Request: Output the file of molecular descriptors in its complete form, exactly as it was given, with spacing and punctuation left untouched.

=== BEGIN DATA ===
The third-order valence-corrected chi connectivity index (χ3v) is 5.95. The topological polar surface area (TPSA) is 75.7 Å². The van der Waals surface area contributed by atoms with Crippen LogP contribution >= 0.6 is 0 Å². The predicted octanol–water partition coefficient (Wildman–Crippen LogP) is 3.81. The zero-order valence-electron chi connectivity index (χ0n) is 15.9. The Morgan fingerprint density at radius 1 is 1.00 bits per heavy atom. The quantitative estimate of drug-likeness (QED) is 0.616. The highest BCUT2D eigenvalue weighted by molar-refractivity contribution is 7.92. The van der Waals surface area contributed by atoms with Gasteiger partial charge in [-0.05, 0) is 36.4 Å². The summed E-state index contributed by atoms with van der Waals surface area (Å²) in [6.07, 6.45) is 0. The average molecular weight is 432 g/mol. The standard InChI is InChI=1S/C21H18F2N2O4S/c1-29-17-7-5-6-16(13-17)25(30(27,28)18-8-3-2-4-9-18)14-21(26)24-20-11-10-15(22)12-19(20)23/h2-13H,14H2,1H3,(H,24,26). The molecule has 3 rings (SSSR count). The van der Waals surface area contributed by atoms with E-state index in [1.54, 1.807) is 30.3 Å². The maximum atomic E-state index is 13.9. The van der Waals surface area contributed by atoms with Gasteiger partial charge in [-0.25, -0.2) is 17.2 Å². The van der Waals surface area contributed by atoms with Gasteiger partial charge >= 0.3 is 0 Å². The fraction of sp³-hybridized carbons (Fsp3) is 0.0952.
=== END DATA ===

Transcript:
The third-order valence-corrected chi connectivity index (χ3v) is 5.95. The topological polar surface area (TPSA) is 75.7 Å². The van der Waals surface area contributed by atoms with Crippen LogP contribution >= 0.6 is 0 Å². The predicted octanol–water partition coefficient (Wildman–Crippen LogP) is 3.81. The zero-order valence-electron chi connectivity index (χ0n) is 15.9. The Morgan fingerprint density at radius 1 is 1.00 bits per heavy atom. The quantitative estimate of drug-likeness (QED) is 0.616. The highest BCUT2D eigenvalue weighted by molar-refractivity contribution is 7.92. The van der Waals surface area contributed by atoms with Gasteiger partial charge in [-0.05, 0) is 36.4 Å². The summed E-state index contributed by atoms with van der Waals surface area (Å²) in [6.07, 6.45) is 0. The average molecular weight is 432 g/mol. The standard InChI is InChI=1S/C21H18F2N2O4S/c1-29-17-7-5-6-16(13-17)25(30(27,28)18-8-3-2-4-9-18)14-21(26)24-20-11-10-15(22)12-19(20)23/h2-13H,14H2,1H3,(H,24,26). The molecule has 3 rings (SSSR count). The van der Waals surface area contributed by atoms with E-state index in [1.54, 1.807) is 30.3 Å². The maximum atomic E-state index is 13.9. The van der Waals surface area contributed by atoms with Gasteiger partial charge in [-0.25, -0.2) is 17.2 Å². The van der Waals surface area contributed by atoms with Gasteiger partial charge >= 0.3 is 0 Å². The fraction of sp³-hybridized carbons (Fsp3) is 0.0952.